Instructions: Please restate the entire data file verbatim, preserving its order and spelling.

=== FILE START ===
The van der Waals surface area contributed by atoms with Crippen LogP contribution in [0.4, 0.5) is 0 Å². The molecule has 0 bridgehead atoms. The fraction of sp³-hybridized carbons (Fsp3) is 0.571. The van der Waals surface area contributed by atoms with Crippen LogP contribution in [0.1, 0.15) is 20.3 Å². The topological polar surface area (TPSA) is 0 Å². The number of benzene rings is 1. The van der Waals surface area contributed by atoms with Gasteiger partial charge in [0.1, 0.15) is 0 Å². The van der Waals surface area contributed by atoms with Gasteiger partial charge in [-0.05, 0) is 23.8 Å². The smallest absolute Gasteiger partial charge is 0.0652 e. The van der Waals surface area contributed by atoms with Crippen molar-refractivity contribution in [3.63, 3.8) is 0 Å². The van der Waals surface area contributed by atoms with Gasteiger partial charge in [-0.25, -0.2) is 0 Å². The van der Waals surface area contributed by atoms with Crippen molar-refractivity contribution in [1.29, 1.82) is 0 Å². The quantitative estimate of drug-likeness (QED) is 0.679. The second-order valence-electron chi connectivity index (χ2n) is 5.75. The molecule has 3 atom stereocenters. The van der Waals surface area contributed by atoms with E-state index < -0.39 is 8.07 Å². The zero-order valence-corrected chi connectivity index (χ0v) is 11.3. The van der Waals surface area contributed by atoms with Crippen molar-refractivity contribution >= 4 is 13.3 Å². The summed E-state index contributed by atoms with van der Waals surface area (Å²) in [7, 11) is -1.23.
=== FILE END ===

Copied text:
The van der Waals surface area contributed by atoms with Crippen LogP contribution in [0.4, 0.5) is 0 Å². The molecule has 0 bridgehead atoms. The fraction of sp³-hybridized carbons (Fsp3) is 0.571. The van der Waals surface area contributed by atoms with Crippen LogP contribution in [0.1, 0.15) is 20.3 Å². The topological polar surface area (TPSA) is 0 Å². The number of benzene rings is 1. The van der Waals surface area contributed by atoms with Gasteiger partial charge in [0.1, 0.15) is 0 Å². The van der Waals surface area contributed by atoms with Gasteiger partial charge in [-0.05, 0) is 23.8 Å². The smallest absolute Gasteiger partial charge is 0.0652 e. The van der Waals surface area contributed by atoms with Crippen molar-refractivity contribution in [3.63, 3.8) is 0 Å². The van der Waals surface area contributed by atoms with Gasteiger partial charge in [-0.25, -0.2) is 0 Å². The van der Waals surface area contributed by atoms with Crippen molar-refractivity contribution in [1.29, 1.82) is 0 Å². The quantitative estimate of drug-likeness (QED) is 0.679. The second-order valence-electron chi connectivity index (χ2n) is 5.75. The molecule has 3 atom stereocenters. The van der Waals surface area contributed by atoms with E-state index < -0.39 is 8.07 Å². The zero-order valence-corrected chi connectivity index (χ0v) is 11.3. The van der Waals surface area contributed by atoms with Crippen molar-refractivity contribution >= 4 is 13.3 Å². The summed E-state index contributed by atoms with van der Waals surface area (Å²) in [7, 11) is -1.23.